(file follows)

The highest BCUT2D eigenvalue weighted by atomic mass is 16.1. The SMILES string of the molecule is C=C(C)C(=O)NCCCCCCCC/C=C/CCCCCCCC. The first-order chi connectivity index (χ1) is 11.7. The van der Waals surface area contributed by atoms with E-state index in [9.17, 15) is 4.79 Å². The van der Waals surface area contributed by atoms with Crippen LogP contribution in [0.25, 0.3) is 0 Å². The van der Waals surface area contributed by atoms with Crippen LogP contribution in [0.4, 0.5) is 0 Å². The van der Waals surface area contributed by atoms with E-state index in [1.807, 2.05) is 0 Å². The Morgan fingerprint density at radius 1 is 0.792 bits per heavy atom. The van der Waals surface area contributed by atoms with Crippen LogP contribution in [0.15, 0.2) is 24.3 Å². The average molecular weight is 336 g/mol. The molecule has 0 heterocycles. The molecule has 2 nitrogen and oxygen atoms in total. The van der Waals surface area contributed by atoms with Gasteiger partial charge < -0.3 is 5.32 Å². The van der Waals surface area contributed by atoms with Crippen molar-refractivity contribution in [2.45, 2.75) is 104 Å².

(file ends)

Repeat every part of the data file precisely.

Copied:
The highest BCUT2D eigenvalue weighted by atomic mass is 16.1. The SMILES string of the molecule is C=C(C)C(=O)NCCCCCCCC/C=C/CCCCCCCC. The first-order chi connectivity index (χ1) is 11.7. The van der Waals surface area contributed by atoms with E-state index in [9.17, 15) is 4.79 Å². The van der Waals surface area contributed by atoms with Crippen LogP contribution in [0.25, 0.3) is 0 Å². The van der Waals surface area contributed by atoms with Crippen LogP contribution in [0.4, 0.5) is 0 Å². The van der Waals surface area contributed by atoms with E-state index in [1.807, 2.05) is 0 Å². The Morgan fingerprint density at radius 1 is 0.792 bits per heavy atom. The van der Waals surface area contributed by atoms with Crippen LogP contribution in [0.15, 0.2) is 24.3 Å². The average molecular weight is 336 g/mol. The molecule has 0 heterocycles. The molecule has 2 nitrogen and oxygen atoms in total. The van der Waals surface area contributed by atoms with Gasteiger partial charge < -0.3 is 5.32 Å². The van der Waals surface area contributed by atoms with Crippen molar-refractivity contribution in [2.45, 2.75) is 104 Å².